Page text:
[Tagging] Two side-of-road parking questions

Paul Allen pla16021 at gmail.com
Fri Jul 24 12:19:50 UTC 2020


On Fri, 24 Jul 2020 at 00:06, Matthew Woehlke <mwoehlke.floss at gmail.com>
wrote:

> On 23/07/2020 17.26, Paul Allen wrote:
>
> > From the geometry, I'd say that was a parking lot.
>
> Currently, I have the non-parallel spots marked as a lot. To my mind,
> parallel parking and on-street parking are nearly synonymous.


I'm not entirely clear what you mean by those terms as you're
American.  The image in the wiki for parking lanes matches
what I expect of it.  As in this situation near me:
https://goo.gl/maps/WUZKmhQTDSRsgnDx7 on the right
of the road are double yellow lines, which mean "no parking
or waiting at any time" (but there are exceptions) and on
the left is a single yellow line which means "parking and
waiting permitted some of the time" (though there are
exceptions and provisions and it gets complicated).  The
left is a parking lane, as I understand it.  There are no
parking spaces marked.


> > From the fact that parking spaces are marked, it's not a parking
> > lane, in my opinion.
>
> Well it's certainly not a parking *lane*; you clearly are not meant to
> possibly drive through it. I was thinking that the fact the parking
> spaces are arranged so as to not occlude traffic was what was inclining
> me to model it as a "lot".
>

I take the marked parking spaces as a very strong hint that it's a lot.
It still depends on surrounding circumstances and context, but if they're
marked as parking spaces the purpose of those areas of hard paving is
for parking.  That makes them a parking lot rather than roadside parking.
Others differ on this.

>
> Really, it's the notion of a parking lot for which the aisle is also a
> main road that's throwing me...
>

The main road is a WIDE parking aisle. :)  Alternatively, it's a parking lot
with a very wide entrance.  Yeah, it's a bit weird, but how else do you
represent the parking area in a way that indicates there isn't a narrow
entrance from which you then fan out into parking spaces but that
each parking space may be entered directly from the main road?

As far as I can determine, the closest way we have of representing
the situation is a parking lot that abuts the highway.  It renders in a
way that is reasonably interpreted.  The alternatives are

1) A detached parking lot with no indication of how the car "jumps"
from the highway into it.  One of those appeared on this list a few
days ago.  Helicopter parking?

2) A detached parking lot with an access service road (that doesn't
exist) linking it to the highway so it is connected?  That's not
really how it is.

3) A parking lot that joins the highway.  Seems to work.

>
> Yeah, that line of thinking is similar in effect to asking if it
> occludes normal traffic flow. Different questions, but likely to have
> the same answer.
>

Same question, different phrasing.

>
> > This is how I handled a similar one:
> >
> https://www.openstreetmap.org/?mlat=52.08562&mlon=-4.65829#map=19/52.08562/-4.65829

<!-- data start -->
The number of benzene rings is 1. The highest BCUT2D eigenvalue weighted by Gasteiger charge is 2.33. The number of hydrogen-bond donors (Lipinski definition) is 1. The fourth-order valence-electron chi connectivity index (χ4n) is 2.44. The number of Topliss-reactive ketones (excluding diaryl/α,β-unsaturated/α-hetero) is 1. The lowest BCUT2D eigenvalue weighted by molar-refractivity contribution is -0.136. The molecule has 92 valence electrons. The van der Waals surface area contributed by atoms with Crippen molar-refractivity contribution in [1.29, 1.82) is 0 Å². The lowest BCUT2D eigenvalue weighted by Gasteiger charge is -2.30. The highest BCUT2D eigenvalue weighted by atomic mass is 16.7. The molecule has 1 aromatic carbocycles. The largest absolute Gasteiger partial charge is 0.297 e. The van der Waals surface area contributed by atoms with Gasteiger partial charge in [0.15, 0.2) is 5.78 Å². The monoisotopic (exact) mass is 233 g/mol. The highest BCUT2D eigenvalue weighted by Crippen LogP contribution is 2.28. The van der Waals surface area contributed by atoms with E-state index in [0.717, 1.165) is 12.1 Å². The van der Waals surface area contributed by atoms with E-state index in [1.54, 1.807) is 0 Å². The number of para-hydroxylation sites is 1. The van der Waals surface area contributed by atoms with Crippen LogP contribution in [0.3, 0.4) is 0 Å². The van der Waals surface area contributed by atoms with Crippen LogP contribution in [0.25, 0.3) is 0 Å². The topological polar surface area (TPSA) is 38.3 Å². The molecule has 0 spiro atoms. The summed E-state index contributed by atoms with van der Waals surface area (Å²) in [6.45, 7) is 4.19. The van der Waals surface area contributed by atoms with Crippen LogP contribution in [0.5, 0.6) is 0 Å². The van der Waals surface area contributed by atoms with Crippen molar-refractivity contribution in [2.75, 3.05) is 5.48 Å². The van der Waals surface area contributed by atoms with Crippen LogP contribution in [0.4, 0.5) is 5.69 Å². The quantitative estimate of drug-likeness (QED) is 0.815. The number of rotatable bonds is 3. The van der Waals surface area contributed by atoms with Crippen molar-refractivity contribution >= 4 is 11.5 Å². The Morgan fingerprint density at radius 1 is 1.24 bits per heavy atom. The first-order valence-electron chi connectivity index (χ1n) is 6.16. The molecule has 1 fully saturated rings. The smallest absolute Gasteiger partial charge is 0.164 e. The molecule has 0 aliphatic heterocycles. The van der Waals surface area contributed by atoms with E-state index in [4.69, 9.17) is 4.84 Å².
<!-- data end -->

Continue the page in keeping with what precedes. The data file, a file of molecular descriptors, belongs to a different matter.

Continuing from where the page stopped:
> >
> > Somebody objected that whilst that looked right when rendered, when
> > you examined it in the editor it misleadingly implied that you could
> > park with one end of your car blocking half of the street.
>


> Well, there's an easy solution to that; map the spaces, also ;-)


Yeah, but the spaces don't render.  Oh wow!  I just checked one of your
later examples and parking spaces now render.  I'd given up on hoping that
they would render.  Doesn't fix the example I'm thinking of, though - it's
clearly a pregnant bulge that is for parking, but no spaces are marked.


> . That said, I find that attitude slightly asinine; it's normal for a
> parking
> lot area to include at least parts of the aisles.
>

In one sense it's correct.  At a level of highway modelling we don't do and
may never do.  In terms of what gets rendered (where the renderer draws
roads on a layer above parking lots), it's perfectly comprehensible.  Since
we don't have a better way of representing what's there, I ignored the
objection.

>
> > I did one car park which attempted to deal with that complaint:
> >
> https://www.openstreetmap.org/?mlat=52.10572&mlon=-4.37367#map=19/52.10572/-4.37367
> > but it looks so ugly that I doubt I'll do that again.
>
> Agreed (on the 'looking ugly').


:)

>
> Anyway, your example would be much more sane if the entire road had a
> mapped area, rather than just the little piece by the parking lot.
>

Yeah, but that ugly bit is also a lowered sidewalk.  That car park has a
very,
very wide entrance (the width of the car park itself).  What I did was a
compromise, and it's ugly.  But without mapping (and rendering) sidewalks,
and mapping (and rendering) the true widths of roads, there's no good
way of handling it, just a variety of bad ways.

>
> ...and to be honest, another argument for modeling as lots is that the
> parking_lane tagging is rather more obtuse...
>

There is that.  Which is why I tend not to bother with it.  Especially as it
means surveying and finding out the restrictions on times.  And
re-surveying fairly frequently in case the restrictions change.  I leave
it as a pleasant surprise for visitors when they find they can actually
park there

-- 
Paul
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